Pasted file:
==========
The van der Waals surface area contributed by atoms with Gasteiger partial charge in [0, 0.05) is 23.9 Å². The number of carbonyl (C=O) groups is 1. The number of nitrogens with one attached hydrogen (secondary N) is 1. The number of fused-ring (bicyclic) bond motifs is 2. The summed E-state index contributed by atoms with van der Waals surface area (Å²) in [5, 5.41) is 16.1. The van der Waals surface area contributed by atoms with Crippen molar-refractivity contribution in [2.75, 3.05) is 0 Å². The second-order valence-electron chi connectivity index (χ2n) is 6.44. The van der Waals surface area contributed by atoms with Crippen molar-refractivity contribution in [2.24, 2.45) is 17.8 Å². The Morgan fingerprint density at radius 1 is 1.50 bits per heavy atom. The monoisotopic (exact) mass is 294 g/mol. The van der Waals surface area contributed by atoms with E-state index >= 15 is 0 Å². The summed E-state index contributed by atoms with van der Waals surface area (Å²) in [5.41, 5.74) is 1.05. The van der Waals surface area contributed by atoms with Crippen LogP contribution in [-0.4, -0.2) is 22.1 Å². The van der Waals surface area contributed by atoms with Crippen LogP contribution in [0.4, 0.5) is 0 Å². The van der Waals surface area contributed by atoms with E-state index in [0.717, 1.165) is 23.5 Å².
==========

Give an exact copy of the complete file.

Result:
The van der Waals surface area contributed by atoms with Gasteiger partial charge in [0, 0.05) is 23.9 Å². The number of carbonyl (C=O) groups is 1. The number of nitrogens with one attached hydrogen (secondary N) is 1. The number of fused-ring (bicyclic) bond motifs is 2. The summed E-state index contributed by atoms with van der Waals surface area (Å²) in [5, 5.41) is 16.1. The van der Waals surface area contributed by atoms with Crippen molar-refractivity contribution in [2.75, 3.05) is 0 Å². The second-order valence-electron chi connectivity index (χ2n) is 6.44. The van der Waals surface area contributed by atoms with Crippen molar-refractivity contribution in [2.24, 2.45) is 17.8 Å². The Morgan fingerprint density at radius 1 is 1.50 bits per heavy atom. The monoisotopic (exact) mass is 294 g/mol. The van der Waals surface area contributed by atoms with E-state index >= 15 is 0 Å². The summed E-state index contributed by atoms with van der Waals surface area (Å²) in [5.41, 5.74) is 1.05. The van der Waals surface area contributed by atoms with Crippen LogP contribution in [-0.4, -0.2) is 22.1 Å². The van der Waals surface area contributed by atoms with Crippen LogP contribution in [0.4, 0.5) is 0 Å². The van der Waals surface area contributed by atoms with E-state index in [0.717, 1.165) is 23.5 Å².